Some in China resume business as usual after COVID-19 infections

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Some residents of China’s major cities, Beijing, Shanghai and Wuhan, braved the cold and a spike in COVID-19 infections to resume normal activity on Monday, hoping to boost the economy as more people recover from infections.

Among those who gathered to sled or ice skate on a frozen lake in the capital’s Lake Shichahai park were some optimists about opening, after China abandoned strict “zero contagion” measures on Dec. 7 to adopt a strategy of coexistence with the coronavirus.

However, a wave of infections has since erupted across the country, after borders remained virtually closed for three years amid a strict regime of lockdowns and relentless testing.

“After the end of this lockdown, we no longer have to scan the health code or check the travel code,” said Yang, one of those present at the park, who gave only one name.

“So we’re free.”

Also at the lake was Zhong, a 22-year-old college student, who said he had stayed home for two or three weeks after becoming infected.

“Now I can go out and it’s a good time for the New Year holidays,” he added. “I want to take a walk around Beijing, take a look and feel the festive atmosphere.”

Monday was a public holiday, but traffic in the capital has picked up again in recent days as people flock to outdoor venues, though commerce remains sluggish in some smaller, enclosed places, such as restaurants.

The owner of a Beijing seafood restaurant said customers had not regained their full strength.

“I hope this situation will continue during the Lunar New Year holidays,” said Chen, who gave only his last name. “I count on business to be more normal after the holidays.”

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In the central city of Wuhan, where the pandemic began three years ago, people were no longer so anxious, a man surnamed Wu told Reuters.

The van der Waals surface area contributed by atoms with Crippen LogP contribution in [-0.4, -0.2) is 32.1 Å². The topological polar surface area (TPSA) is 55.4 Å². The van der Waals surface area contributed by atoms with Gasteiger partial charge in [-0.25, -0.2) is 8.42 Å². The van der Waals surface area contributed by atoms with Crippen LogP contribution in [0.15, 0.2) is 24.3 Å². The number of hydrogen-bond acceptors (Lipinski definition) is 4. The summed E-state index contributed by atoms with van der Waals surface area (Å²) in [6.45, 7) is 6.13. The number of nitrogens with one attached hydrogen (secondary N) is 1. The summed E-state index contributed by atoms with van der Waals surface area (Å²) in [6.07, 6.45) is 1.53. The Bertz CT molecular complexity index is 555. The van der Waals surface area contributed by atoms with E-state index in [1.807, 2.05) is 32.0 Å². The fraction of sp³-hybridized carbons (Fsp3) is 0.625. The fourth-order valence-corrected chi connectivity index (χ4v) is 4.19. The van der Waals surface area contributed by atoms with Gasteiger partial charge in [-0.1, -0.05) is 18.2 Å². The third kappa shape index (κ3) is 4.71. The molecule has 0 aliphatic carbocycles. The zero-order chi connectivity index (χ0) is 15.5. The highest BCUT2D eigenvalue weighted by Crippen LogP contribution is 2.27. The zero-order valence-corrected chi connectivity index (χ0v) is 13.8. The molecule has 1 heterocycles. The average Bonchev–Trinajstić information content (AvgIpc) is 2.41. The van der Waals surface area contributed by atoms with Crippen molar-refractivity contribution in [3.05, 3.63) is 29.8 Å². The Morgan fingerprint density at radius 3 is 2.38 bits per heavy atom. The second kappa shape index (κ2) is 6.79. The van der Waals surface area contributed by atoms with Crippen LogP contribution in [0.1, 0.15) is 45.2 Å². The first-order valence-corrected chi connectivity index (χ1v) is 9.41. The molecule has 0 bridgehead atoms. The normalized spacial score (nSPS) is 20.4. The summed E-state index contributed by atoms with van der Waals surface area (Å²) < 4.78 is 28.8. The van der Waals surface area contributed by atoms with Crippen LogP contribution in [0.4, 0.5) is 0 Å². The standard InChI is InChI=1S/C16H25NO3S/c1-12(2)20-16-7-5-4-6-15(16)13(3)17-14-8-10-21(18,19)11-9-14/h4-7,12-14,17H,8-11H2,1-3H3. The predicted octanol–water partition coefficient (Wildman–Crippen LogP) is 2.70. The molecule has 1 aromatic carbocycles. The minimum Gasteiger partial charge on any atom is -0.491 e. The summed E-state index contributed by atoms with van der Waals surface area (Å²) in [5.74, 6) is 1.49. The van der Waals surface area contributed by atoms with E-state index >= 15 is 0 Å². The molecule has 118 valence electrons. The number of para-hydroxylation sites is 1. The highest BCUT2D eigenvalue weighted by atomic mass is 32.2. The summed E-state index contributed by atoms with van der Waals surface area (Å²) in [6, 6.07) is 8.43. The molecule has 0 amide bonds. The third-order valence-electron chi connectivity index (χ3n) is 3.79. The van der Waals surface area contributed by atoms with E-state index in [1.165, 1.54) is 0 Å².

“Labor production, life and entertainment are returning to normal levels,” added Wu, a tutor at a private training center.


China’s biggest holiday, the Lunar New Year, begins on Jan. 21 this year, when the rail network is expected to carry 5.5 million passengers, state broadcaster CCTV said.

As holiday travel expectations grow, authorities at Tibet’s spectacular Potala Palace said it will open to visitors from Jan. 3, after closing it last August due to a COVID-19 outbreak.

Some hotels in the southern resort of Sanya are fully booked for the Lunar New Year, according to media reports.

In recent days, state media have tried to reassure the public that the COVID-19 outbreak was under control and approaching its peak.

Infections in the cities of Beijing, Guangzhou, Shanghai and Chongqing are nearing end, Caixin media said on Sunday, citing analysts in the Chinese trading enclave.

But infections will peak in the urban regions of Sichuan, Shaanxi, Gansu and Qinghai in the second half of January, they added.

More than 80 percent of people in southwestern Sichuan are infected, according to the province’s Center for Disease Control and Prevention.

But Monday’s only new COVID-19 death — unchanged from the previous day — among China’s 1.4 billion people does not match other countries’ experience after reopening.

The official death toll of 5,250 since the start of the pandemic contrasts with the more than one million recorded in the United States. Hong Kong, a city of 7.4 million people ruled by China, has recorded more than 11,000 deaths.

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According to health data company Airfinity, about 9,000 people are likely dying every day in China from COVID-19, while the cumulative death toll since Dec. 1 has likely reached 100,000, with 18.6 million infections.

UK-based Airfinity expects COVID-19 cases in China to peak on Jan. 13, with 3.7 million daily infections.

China has claimed that it only counts patient deaths caused by pneumonia and respiratory failure as COVID-19-related.

The relatively low death count also does not match the increase in demand reported by funeral homes in several cities.

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